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Anybody knows why is this compiling successfully in C?

int main(){
     display();
   return 0;
 } 

 void display(){
     printf("Why am I compiling successfully?");
 }

I thought when declaration is not provided C assume extern int Function_name(arg1,arg2,...){}. Thus this should give an error but however it's working! I know that Ideone is supressing the warnings but my question is why is it just not giving a straight error? (however in C++ it's straight error)

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1  
for what matters to this question, I always find useful to enable extra warnings like with gcc -Wall -Wextra so you can be more pedantic about what your compiler is doing. –  user1824407 Nov 19 '12 at 12:55
    
check the warnings –  ren Nov 19 '12 at 17:12

5 Answers 5

Turn up the warning level in your compiler and you should get 2 warnings,

display not declared, int assumed

and

display redeclared

Edit:

Older versions of C (pre C99) aren't really that bothered about return types or argument types. You could say it's part of the K&R legacy. For instance, if you don't explicitly specify the argument types, the compiler won't check them at all.

C++ is stricter, which IMO is a good thing. I always provide declarations and always specify the argument lists when I code in C.

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Yes I know it's giving an warning but shouldn't it give a straight error? –  Quixotic Nov 19 '12 at 12:52
    
The same code doesn't compile with strict options: ideone.com/7tzyYs –  Vlad Nov 19 '12 at 12:53
    
... and it complains about printf, too. –  Vlad Nov 19 '12 at 12:54
    
@vlad : Interesting, so now declaration is made optional (implementation defined)? –  Quixotic Nov 19 '12 at 12:55
2  
@Quixotic No, declaration is mandatory in C (since C99). What is not mandatory, however, is that a compiler refuses to compile an ill-formed programme. It must give a diagnostic, but then it can choose to continue compilation to produce an executable or not. If it produces an executable from an ill-formed programme, the language standard doesn't say anything about its behaviour, of course. If you compile with gcc, the language you compile by default is gnu89 (C89+GNU-extensions), which allows implicit declarations (C89). The conflicting types are still forbidden by the standard, though. –  Daniel Fischer Nov 19 '12 at 15:12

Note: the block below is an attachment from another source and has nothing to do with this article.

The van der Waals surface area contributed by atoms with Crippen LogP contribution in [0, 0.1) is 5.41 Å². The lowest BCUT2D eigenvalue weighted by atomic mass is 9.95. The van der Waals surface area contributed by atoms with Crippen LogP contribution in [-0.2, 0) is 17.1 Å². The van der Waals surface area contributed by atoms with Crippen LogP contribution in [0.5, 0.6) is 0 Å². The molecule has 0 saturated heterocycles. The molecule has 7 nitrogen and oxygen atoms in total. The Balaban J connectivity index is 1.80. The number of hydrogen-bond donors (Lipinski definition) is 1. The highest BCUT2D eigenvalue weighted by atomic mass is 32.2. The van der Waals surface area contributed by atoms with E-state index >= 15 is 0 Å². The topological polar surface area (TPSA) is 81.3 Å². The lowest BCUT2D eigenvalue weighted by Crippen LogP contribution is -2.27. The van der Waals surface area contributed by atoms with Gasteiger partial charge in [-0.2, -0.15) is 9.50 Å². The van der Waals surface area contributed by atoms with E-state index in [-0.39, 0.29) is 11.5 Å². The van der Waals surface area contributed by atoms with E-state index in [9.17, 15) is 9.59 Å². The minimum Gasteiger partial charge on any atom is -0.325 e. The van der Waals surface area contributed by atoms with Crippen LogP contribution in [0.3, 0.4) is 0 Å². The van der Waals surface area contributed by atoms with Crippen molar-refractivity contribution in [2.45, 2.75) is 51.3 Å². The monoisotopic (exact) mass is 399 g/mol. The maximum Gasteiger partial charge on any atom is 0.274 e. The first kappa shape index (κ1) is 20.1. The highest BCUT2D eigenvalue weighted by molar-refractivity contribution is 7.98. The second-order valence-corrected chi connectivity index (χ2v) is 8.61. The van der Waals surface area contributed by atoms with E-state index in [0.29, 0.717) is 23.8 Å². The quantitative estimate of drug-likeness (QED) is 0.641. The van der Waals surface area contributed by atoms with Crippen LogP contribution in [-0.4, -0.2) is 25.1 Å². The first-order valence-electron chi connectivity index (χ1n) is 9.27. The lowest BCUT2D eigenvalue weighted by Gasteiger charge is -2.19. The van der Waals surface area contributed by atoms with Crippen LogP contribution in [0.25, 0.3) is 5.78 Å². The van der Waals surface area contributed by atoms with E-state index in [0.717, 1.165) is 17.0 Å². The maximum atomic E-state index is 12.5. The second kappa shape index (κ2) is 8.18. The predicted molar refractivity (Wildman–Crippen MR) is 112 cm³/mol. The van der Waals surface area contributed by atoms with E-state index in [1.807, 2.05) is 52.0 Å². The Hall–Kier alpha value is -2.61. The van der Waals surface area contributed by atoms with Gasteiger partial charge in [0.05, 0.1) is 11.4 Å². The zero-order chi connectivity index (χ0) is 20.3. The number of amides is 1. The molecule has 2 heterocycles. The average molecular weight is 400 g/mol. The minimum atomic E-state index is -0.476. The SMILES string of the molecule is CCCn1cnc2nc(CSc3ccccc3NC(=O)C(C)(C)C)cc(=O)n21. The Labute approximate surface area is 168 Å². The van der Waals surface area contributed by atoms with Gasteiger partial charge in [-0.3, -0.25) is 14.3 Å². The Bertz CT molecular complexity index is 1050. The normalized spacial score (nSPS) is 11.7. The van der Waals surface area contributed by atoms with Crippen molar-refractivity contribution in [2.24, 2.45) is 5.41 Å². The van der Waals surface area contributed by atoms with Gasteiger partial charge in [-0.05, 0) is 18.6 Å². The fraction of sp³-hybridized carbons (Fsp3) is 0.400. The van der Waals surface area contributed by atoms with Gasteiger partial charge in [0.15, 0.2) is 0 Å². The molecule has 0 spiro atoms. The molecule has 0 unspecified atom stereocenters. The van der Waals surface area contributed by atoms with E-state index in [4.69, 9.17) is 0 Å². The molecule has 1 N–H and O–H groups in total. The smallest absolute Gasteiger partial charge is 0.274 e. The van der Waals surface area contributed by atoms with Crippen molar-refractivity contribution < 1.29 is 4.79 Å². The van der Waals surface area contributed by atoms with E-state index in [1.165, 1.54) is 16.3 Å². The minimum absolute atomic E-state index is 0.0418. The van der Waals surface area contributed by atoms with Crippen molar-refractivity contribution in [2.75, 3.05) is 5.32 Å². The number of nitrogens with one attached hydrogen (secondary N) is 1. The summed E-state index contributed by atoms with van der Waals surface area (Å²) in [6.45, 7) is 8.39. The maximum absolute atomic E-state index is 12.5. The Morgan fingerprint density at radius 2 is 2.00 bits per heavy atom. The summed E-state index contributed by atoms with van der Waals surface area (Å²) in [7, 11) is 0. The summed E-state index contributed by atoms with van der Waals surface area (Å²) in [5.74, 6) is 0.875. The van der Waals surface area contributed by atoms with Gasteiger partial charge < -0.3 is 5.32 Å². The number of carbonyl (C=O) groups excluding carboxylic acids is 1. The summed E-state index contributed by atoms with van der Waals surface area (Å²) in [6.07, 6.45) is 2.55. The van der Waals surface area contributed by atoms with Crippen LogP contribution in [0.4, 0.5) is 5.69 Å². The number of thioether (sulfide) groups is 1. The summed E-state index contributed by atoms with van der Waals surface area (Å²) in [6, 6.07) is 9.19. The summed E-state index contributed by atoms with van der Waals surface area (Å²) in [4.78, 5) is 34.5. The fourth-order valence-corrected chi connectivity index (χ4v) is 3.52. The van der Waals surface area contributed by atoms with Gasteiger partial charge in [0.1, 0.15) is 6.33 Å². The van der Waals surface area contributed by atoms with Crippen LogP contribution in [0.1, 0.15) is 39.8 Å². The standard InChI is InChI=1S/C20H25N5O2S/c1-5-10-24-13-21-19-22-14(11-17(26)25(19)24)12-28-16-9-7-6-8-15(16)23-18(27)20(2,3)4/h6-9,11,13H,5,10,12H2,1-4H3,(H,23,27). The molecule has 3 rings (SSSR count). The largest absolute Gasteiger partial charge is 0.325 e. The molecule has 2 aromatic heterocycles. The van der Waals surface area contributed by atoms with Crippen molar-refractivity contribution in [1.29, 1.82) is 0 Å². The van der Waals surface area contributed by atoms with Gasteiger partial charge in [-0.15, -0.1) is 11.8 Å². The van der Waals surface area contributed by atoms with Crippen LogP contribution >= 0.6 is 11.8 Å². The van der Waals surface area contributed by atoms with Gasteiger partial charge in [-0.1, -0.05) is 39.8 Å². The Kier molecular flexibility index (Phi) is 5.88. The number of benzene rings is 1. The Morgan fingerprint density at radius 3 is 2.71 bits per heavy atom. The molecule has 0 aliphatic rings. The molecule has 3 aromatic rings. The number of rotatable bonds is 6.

It's compiling because C uses a lot of defaults to be backwards compatible. In K&R C, you couldn't specify function prototypes, so the compiler would just assume that you know what you're doing when you call a function.

Later (at least ANSI C, but maybe even in C99), C didn't really have a way to distinguish

void display(void);
void display();

so the empty declaration must be accepted as well.

That's why you can call display() without defining it first.

printf() is similar. You will get a linker error if you forget -lc but from the compiler's point of view, the code is "good enough".

That will change as soon as you enable all warnings that your compiler has to offer and it will fail with an error when you disable K&C compatibility or enable strict ANSI checks.

Which is why "C" is often listed as "you shoot yourself into the foot" in "How to Shoot Yourself In the Foot Using Any Programming Language" kind of lists.

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In C99, the declarations void display(void); and void display(); mean different things. The latter doesn't specify the number or types of arguments, the former specifies it takes no arguments. And in C99, a function must be declared before it is used. But a compiler is not obliged to reject ill-formed programmes, only a diagnostic is required. –  Daniel Fischer Nov 19 '12 at 15:24